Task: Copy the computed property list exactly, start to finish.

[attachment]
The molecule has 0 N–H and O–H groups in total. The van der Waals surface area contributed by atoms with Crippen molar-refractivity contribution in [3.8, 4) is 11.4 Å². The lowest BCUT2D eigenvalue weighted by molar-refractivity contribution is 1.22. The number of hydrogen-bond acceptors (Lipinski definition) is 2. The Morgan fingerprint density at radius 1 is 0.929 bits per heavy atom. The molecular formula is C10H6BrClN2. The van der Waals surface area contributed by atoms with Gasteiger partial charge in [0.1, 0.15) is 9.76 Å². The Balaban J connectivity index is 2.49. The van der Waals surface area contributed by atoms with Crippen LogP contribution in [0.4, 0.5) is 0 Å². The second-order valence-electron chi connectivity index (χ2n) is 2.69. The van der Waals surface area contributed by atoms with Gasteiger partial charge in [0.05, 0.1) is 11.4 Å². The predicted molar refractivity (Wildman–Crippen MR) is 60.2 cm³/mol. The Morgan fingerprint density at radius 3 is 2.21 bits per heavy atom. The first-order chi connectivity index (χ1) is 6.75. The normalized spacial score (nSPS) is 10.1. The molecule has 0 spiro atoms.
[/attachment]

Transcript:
The molecule has 0 N–H and O–H groups in total. The van der Waals surface area contributed by atoms with Crippen molar-refractivity contribution in [3.8, 4) is 11.4 Å². The lowest BCUT2D eigenvalue weighted by molar-refractivity contribution is 1.22. The number of hydrogen-bond acceptors (Lipinski definition) is 2. The Morgan fingerprint density at radius 1 is 0.929 bits per heavy atom. The molecular formula is C10H6BrClN2. The van der Waals surface area contributed by atoms with Gasteiger partial charge in [0.1, 0.15) is 9.76 Å². The Balaban J connectivity index is 2.49. The van der Waals surface area contributed by atoms with Crippen LogP contribution in [0.4, 0.5) is 0 Å². The second-order valence-electron chi connectivity index (χ2n) is 2.69. The van der Waals surface area contributed by atoms with Gasteiger partial charge in [0.05, 0.1) is 11.4 Å². The predicted molar refractivity (Wildman–Crippen MR) is 60.2 cm³/mol. The Morgan fingerprint density at radius 3 is 2.21 bits per heavy atom. The first-order chi connectivity index (χ1) is 6.75. The normalized spacial score (nSPS) is 10.1. The molecule has 0 spiro atoms.